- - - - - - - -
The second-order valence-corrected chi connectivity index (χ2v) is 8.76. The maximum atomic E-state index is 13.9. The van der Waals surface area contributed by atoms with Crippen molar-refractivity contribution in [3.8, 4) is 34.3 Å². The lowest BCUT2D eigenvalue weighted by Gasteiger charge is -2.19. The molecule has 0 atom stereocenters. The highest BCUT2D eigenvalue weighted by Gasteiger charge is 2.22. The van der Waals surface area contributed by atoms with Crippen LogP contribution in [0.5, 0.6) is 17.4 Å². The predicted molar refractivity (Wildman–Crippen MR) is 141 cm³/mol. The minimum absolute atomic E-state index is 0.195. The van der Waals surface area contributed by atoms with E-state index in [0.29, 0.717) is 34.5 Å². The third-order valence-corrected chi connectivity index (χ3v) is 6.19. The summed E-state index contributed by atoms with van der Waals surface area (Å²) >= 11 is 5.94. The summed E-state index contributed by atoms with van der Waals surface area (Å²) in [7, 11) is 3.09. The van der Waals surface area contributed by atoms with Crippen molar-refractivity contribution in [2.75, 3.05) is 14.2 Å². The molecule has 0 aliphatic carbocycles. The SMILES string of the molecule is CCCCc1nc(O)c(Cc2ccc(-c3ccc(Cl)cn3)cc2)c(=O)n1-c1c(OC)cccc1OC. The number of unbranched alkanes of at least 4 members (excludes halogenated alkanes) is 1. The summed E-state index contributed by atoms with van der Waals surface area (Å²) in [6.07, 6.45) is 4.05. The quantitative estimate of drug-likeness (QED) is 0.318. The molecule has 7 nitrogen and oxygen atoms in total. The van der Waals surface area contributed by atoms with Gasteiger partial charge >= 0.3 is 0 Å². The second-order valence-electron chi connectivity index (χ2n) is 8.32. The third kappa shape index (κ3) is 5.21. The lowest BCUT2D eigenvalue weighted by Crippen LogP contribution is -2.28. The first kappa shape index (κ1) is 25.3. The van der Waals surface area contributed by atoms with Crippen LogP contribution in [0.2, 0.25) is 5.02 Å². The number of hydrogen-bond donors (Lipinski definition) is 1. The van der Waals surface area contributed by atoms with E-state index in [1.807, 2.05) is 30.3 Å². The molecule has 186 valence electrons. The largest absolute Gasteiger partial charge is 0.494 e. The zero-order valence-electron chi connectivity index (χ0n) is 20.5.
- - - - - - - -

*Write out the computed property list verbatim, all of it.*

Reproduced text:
The second-order valence-corrected chi connectivity index (χ2v) is 8.76. The maximum atomic E-state index is 13.9. The van der Waals surface area contributed by atoms with Crippen molar-refractivity contribution in [3.8, 4) is 34.3 Å². The lowest BCUT2D eigenvalue weighted by Gasteiger charge is -2.19. The molecule has 0 atom stereocenters. The highest BCUT2D eigenvalue weighted by Gasteiger charge is 2.22. The van der Waals surface area contributed by atoms with Crippen LogP contribution in [0.5, 0.6) is 17.4 Å². The predicted molar refractivity (Wildman–Crippen MR) is 141 cm³/mol. The minimum absolute atomic E-state index is 0.195. The van der Waals surface area contributed by atoms with E-state index in [0.29, 0.717) is 34.5 Å². The third-order valence-corrected chi connectivity index (χ3v) is 6.19. The summed E-state index contributed by atoms with van der Waals surface area (Å²) >= 11 is 5.94. The summed E-state index contributed by atoms with van der Waals surface area (Å²) in [7, 11) is 3.09. The van der Waals surface area contributed by atoms with Crippen molar-refractivity contribution in [2.75, 3.05) is 14.2 Å². The molecule has 0 aliphatic carbocycles. The SMILES string of the molecule is CCCCc1nc(O)c(Cc2ccc(-c3ccc(Cl)cn3)cc2)c(=O)n1-c1c(OC)cccc1OC. The number of unbranched alkanes of at least 4 members (excludes halogenated alkanes) is 1. The summed E-state index contributed by atoms with van der Waals surface area (Å²) in [6.07, 6.45) is 4.05. The quantitative estimate of drug-likeness (QED) is 0.318. The molecule has 7 nitrogen and oxygen atoms in total. The van der Waals surface area contributed by atoms with Gasteiger partial charge >= 0.3 is 0 Å². The second-order valence-electron chi connectivity index (χ2n) is 8.32. The third kappa shape index (κ3) is 5.21. The lowest BCUT2D eigenvalue weighted by Crippen LogP contribution is -2.28. The first kappa shape index (κ1) is 25.3. The van der Waals surface area contributed by atoms with Crippen LogP contribution in [0.2, 0.25) is 5.02 Å². The number of hydrogen-bond donors (Lipinski definition) is 1. The van der Waals surface area contributed by atoms with E-state index in [1.807, 2.05) is 30.3 Å². The molecule has 186 valence electrons. The largest absolute Gasteiger partial charge is 0.494 e. The zero-order valence-electron chi connectivity index (χ0n) is 20.5.